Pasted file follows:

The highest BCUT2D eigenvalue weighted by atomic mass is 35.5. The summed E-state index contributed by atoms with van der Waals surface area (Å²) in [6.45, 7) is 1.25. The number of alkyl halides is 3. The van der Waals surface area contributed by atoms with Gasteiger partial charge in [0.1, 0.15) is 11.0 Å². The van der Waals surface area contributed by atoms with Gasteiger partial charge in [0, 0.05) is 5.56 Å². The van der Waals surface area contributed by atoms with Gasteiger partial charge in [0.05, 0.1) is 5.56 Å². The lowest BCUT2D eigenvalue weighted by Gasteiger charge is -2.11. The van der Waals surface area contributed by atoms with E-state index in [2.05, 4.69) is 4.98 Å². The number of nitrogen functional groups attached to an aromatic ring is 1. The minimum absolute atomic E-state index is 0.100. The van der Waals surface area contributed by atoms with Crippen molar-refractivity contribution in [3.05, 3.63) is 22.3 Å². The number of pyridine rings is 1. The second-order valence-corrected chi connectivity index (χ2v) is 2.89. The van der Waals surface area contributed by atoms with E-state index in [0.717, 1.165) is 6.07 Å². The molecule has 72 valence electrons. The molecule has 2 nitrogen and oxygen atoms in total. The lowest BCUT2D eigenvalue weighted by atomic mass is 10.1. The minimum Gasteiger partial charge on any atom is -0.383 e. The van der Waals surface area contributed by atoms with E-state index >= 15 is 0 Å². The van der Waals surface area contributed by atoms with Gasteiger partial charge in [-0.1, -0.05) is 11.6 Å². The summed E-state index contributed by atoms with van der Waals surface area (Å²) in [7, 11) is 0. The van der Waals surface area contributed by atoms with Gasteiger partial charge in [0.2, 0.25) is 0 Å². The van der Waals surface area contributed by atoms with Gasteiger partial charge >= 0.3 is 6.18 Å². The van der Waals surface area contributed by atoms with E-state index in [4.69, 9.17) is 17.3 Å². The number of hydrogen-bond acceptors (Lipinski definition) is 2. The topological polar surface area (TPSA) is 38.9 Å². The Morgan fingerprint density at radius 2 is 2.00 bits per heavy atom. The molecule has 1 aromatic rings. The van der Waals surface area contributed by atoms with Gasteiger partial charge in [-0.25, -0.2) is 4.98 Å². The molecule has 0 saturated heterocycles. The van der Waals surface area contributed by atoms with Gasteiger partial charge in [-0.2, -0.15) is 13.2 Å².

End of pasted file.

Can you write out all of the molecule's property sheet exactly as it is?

The highest BCUT2D eigenvalue weighted by atomic mass is 35.5. The summed E-state index contributed by atoms with van der Waals surface area (Å²) in [6.45, 7) is 1.25. The number of alkyl halides is 3. The van der Waals surface area contributed by atoms with Gasteiger partial charge in [0.1, 0.15) is 11.0 Å². The van der Waals surface area contributed by atoms with Gasteiger partial charge in [0, 0.05) is 5.56 Å². The van der Waals surface area contributed by atoms with Gasteiger partial charge in [0.05, 0.1) is 5.56 Å². The lowest BCUT2D eigenvalue weighted by Gasteiger charge is -2.11. The van der Waals surface area contributed by atoms with E-state index in [2.05, 4.69) is 4.98 Å². The number of nitrogen functional groups attached to an aromatic ring is 1. The minimum absolute atomic E-state index is 0.100. The van der Waals surface area contributed by atoms with Crippen molar-refractivity contribution in [3.05, 3.63) is 22.3 Å². The number of pyridine rings is 1. The second-order valence-corrected chi connectivity index (χ2v) is 2.89. The van der Waals surface area contributed by atoms with E-state index in [0.717, 1.165) is 6.07 Å². The molecule has 72 valence electrons. The molecule has 2 nitrogen and oxygen atoms in total. The lowest BCUT2D eigenvalue weighted by atomic mass is 10.1. The minimum Gasteiger partial charge on any atom is -0.383 e. The van der Waals surface area contributed by atoms with E-state index >= 15 is 0 Å². The van der Waals surface area contributed by atoms with Gasteiger partial charge in [-0.1, -0.05) is 11.6 Å². The summed E-state index contributed by atoms with van der Waals surface area (Å²) in [7, 11) is 0. The van der Waals surface area contributed by atoms with Gasteiger partial charge in [0.2, 0.25) is 0 Å². The van der Waals surface area contributed by atoms with Gasteiger partial charge >= 0.3 is 6.18 Å². The van der Waals surface area contributed by atoms with E-state index in [4.69, 9.17) is 17.3 Å². The number of hydrogen-bond acceptors (Lipinski definition) is 2. The topological polar surface area (TPSA) is 38.9 Å². The Morgan fingerprint density at radius 2 is 2.00 bits per heavy atom. The molecule has 1 aromatic rings. The van der Waals surface area contributed by atoms with Gasteiger partial charge in [-0.25, -0.2) is 4.98 Å². The molecule has 0 saturated heterocycles. The van der Waals surface area contributed by atoms with Gasteiger partial charge in [-0.2, -0.15) is 13.2 Å².